The daughter of Chinese immigrants, Lin has created many other memorials and art installations around the country, exploring environmental issues and humans’ relationship with the landscape.

8. Elsa Peretti

Italian designer Elsa Peretti (1940–2021) created timeless and influential jewelry for modern women. Inspired by the shapes of natural objects like bones, stones, hearts, snakes and beans, her pieces are sculptural and elegant in their restrained minimalism.

Originally a fashion model, Peretti began working with Tiffany & Co. in 1974, and by 2012, her pieces accounted for 10 percent of the company’s sales. In a departure from traditional practice, she used sterling silver instead of gold for many of her designs, which she crafted to appeal to women buying jewelry for themselves. Among her most iconic pieces are the Bone cuff, Open Heart and Diamonds by the Yard.

9. Cindy Sherman

An important figure in the 1970s Pictures Generation, a group influenced by and in conversation with pop culture images, American photographer Cindy Sherman (born 1954) is known for her pictures in which she assumes various personas to critique how identity and gender are represented in film and TV.

Sherman’s most famous body of work is “Untitled Film Stills” (1977–80), a series of black-and-white photos in which she portrays different female stereotypes. Her pictures, which have influenced generations of photographers, are displayed in the Museum of Modern Art.

10. Judith Leiber

“I think everything we do should have whimsy in it.”

Fashion designer and businesswoman Judith Leiber (1921–2018) overcame much in her life. A Holocaust survivor who lived through the Nazi occupation of Budapest with her family, she rose to fame for her beautifully crafted accessories. 

Leiber is best known for her minaudières — small, decorative handbags often shaped like animals or food and covered in colorful crystals. Her dazzling and imaginative designs have been carried by first ladies and celebrities alike, and are displayed in major museums.

11. Faye Toogood

“I am interested in humans and the way they live — the spaces they inhabit, the clothes they wear, the objects they surround themselves with.”

English artist Faye Toogood (born 1977) is a prominent figure in contemporary design, with pieces in museum collections worldwide. Although she works in sculpture, furniture, fashion and textiles, her most famous work is the Roly Poly chair, a chunky design that defined avant-garde furniture in the 2010s.

Recently, Toogood has sought to “unlearn” the conventions of design, creating multiple series of furniture maquettes, or rough drafts of unfinished pieces, from everyday studio materials.  

12. Dorothea Lange

“To me, beauty appears when one feels deeply, and art is an act of total attention.”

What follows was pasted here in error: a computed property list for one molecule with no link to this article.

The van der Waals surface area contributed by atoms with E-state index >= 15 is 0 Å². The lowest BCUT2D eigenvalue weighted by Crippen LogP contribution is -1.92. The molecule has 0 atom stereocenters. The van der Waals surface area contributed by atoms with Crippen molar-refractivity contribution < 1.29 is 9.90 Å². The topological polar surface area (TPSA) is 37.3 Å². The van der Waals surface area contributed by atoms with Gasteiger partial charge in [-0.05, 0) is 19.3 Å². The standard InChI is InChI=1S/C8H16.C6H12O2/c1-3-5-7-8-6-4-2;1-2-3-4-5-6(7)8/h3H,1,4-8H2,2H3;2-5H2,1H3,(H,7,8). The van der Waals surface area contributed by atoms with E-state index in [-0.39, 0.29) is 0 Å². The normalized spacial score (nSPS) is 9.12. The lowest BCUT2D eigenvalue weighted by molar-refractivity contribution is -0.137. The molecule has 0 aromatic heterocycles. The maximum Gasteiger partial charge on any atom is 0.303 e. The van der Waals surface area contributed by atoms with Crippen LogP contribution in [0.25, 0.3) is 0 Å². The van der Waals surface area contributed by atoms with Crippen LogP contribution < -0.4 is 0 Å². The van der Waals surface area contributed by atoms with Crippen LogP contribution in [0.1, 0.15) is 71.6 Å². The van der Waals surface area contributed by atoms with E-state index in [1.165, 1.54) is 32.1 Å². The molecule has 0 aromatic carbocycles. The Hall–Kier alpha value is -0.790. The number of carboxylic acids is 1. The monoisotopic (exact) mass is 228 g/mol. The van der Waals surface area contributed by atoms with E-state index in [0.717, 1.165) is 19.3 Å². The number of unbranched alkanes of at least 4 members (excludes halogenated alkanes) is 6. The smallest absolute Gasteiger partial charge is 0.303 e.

American photographer Dorothea Lange (1895–1965) shot humanizing, empathetic photographs of migrant farmers undergoing extreme hardship during the Great Depression. She traveled around California and the southwestern United States to document the harsh reality of families living in poverty.

Lange is best known for her photograph Migrant Mother, Nipomo, California (1936), which captured the troubled face of a struggling mother with her children. A defining image of the Depression, it is also one of the most recognizable photographs ever taken and had a lasting impact on photojournalism.

Advice on Innovation

13. Eileen Gray

Advice on innovation from designer, architect and artist, Eileen Gray.

Designer, architect and artist Eileen Gray (1878–1976) was a hugely innovative and inventive exponent of 20th-century design. She embraced Art Deco in her famous lacquered works, later moving closer to modernist design.

Her pieces display an elegant simplicity and, because she only produced a few of each design, are now highly sought after. Not one to promote herself, Gray for years was underappreciated in the architecture and design worlds. Today, however, she is regarded as one of the pioneers of unconventional design.

14. Helen Frankenthaler

Advice on innovation from painter and printmaker, Helen Frankenthaler.

Abstract Expressionist painter and printmaker Helen Frankenthaler (1928–2011) was a significant figure in the postwar American art scene. Influenced by such artists as Willem de Kooning and Jackson Pollock, she experimented with new techniques, eventually developing her signature color-stain method. Pouring watered-down paint across an unprimed canvas, she created images reminiscent of landscapes and intended to evoke different emotions.

“She is willing to risk everything on inspiration,” poet Frank O’Hara once said about Frankenthaler, who famously based her process on improvisation. Her most iconic piece is Mountains and Sea (1952).

15. Rei Kawakubo

advice on innovation from fashion designer, Rei Kawakubo.

Self-taught Japanese fashion designer Rei Kawakubo (born 1942) is the founder of high-end fashion label Comme des Garçons. She is known for radical clothing designs inspired by abstract art and featuring bold silhouettes.

Rather than form-fitting, Kawakubo’s pieces are unconstrained. Completely reimagining the shape of the human body, they have earned her a place as one of the most influential fashion designers of all time.